Evil Under the Sun

1982

Action / Crime / Drama / Mystery / Thriller

33
Rotten Tomatoes Critics - Certified Fresh 83%
Rotten Tomatoes Audience - Upright 73%
IMDb Rating 7 10 10705

Synopsis


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Director

Cast

Maggie Smith as Daphne Castle
Diana Rigg as Arlena Marshall
Roddy McDowall as Rex Brewster
James Mason as Odell Gardener
720p.BLU 1080p.BLU
815.96 MB
1280*720
English
24.000 fps
1hr 57 min
P/S 2 / 23
1.84 GB
1920*1080
English
24.000 fps
1hr 57 min
P/S 2 / 24

Movie Reviews

Reviewed by Fletcher Conner 7 / 10

Ustinov's best turn as Poirot

Of his three feature film turns as the famed Belgian detective Hercule Poirot, Evil Under the Sun is Peter Ustinov's best performance. Once again Poirot travels to an exotic local to observe a star studded cast (in this case Maggie Smith, Diana Rigg, and James Mason) of upper crust British snobs and waits for one of them to be murdered. Of course, every one has both a motive and an alibi and it is up to Poirot to solve the crime without the police getting in his way.

Ustinov shines in his most obnoxious turn as the fussy Belgian and while he is not quite on the level of Albert Finney and David Suchet, he plays the character as he should be played. Guy Hamilton ably directs, keeping it moving at a good pace while allowing the mystery to unfold and giving the audience a chance to solve it without making it easy. It does leave you to wonder though, has Poirot ever gone on a vacation without someone being murdered?

Reviewed by JohnHowardReid 7 / 10

O.K. but not sufficiently witty!

If the aim of the script was to turn Agatha Christie's "Poirot" potboiler into an elegant comedy of manners (and that is a fair assumption) and almost as it were to spoof the very stuff of which her mysteries are made, Shaffer has only partly succeeded in that laudable aim.

He is let down partly by his cast, partly by his director but mostly by himself. The dialogue except for one or two instances (notably Mason's delightful speech about not having an alibi) is just not sufficiently witty (though Maggie Smith has a game try at making her lines ring with the requisite offhanded venom) and even descends at the climax into the standard detective novel ploy of an extremely long, extraordinarily tedious explanatory speech (lightened though it is by flashbacks to incidents we have not previously been shown! — talk about cheating!).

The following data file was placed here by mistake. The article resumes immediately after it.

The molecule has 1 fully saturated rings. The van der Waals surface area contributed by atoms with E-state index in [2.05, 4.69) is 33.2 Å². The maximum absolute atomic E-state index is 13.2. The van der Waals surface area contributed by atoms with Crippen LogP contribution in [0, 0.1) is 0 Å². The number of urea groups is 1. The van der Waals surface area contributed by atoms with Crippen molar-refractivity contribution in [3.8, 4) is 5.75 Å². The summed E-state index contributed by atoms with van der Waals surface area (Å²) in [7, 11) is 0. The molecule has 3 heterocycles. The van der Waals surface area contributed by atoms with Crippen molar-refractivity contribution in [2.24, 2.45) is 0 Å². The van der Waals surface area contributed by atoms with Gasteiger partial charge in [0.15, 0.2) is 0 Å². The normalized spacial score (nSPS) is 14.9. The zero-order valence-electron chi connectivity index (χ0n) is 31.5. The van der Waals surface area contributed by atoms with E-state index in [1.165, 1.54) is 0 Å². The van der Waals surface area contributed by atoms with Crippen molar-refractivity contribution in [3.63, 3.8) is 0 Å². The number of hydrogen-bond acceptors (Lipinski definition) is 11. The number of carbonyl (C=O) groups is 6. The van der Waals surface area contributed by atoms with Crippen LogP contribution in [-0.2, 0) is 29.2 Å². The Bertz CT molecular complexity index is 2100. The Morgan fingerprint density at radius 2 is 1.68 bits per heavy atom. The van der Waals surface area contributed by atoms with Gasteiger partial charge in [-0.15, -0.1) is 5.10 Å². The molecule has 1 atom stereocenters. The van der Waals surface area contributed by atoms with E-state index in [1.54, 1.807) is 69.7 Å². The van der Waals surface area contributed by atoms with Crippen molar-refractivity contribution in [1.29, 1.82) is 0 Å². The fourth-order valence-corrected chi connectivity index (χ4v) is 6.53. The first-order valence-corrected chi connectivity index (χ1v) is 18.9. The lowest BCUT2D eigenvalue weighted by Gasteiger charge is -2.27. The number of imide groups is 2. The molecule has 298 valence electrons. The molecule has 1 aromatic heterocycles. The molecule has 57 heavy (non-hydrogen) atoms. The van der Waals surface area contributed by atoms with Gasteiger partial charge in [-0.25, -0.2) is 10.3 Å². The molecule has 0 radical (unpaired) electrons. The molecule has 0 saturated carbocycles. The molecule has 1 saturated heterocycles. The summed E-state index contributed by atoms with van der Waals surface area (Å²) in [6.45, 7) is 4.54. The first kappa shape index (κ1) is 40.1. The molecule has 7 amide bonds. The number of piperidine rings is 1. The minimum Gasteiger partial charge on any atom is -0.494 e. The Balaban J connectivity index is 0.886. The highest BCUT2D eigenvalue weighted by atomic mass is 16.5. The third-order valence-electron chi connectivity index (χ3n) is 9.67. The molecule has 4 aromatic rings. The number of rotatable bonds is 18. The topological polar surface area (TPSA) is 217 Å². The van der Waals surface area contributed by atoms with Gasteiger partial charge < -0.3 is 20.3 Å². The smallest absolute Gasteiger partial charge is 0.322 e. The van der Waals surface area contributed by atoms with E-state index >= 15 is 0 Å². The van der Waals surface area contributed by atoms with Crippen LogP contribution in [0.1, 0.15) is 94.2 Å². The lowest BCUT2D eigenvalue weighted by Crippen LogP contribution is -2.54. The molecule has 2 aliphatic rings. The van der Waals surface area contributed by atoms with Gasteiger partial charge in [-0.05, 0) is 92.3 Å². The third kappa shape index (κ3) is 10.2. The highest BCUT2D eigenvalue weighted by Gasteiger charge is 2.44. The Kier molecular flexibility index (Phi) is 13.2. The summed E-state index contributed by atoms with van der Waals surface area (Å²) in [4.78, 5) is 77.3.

Blakely's bombast is also a distinct handicap and Saran Miles is far too strident. Fortunately their roles are comparatively small.

Mr. Clay is a bit too insipid to inspire confidence and Ustinov's accent is as faulty as an amateur stage Frenchman's; but Jane Birkin, the ever-reliable Roddy McDowall and James Mason, Diana Rigg and Emily Hone are well worth supporting.

Sets and costumes are inspired. Locations, color photography look all that escapist hearts could desire.

And there's a Cole Porter score including a delightful rendition of "You're the Top" by Diana Rigg. (Available on a very good quality, but rather sparse on extras, Optimum DVD).

Reviewed by aramis-112-804880 7 / 10

Diminishing Returns on Christie

After the success of "Murder on the Orient Express" (1974) the producers decided to exploit the same formula for more Dame Agatha Christie on the silver screen: an exotic (or at least enclosed) location--the train in "Orient Express" or the ship in "Death on the Nile"; a cast of notable actors/stars and a clever, witty script.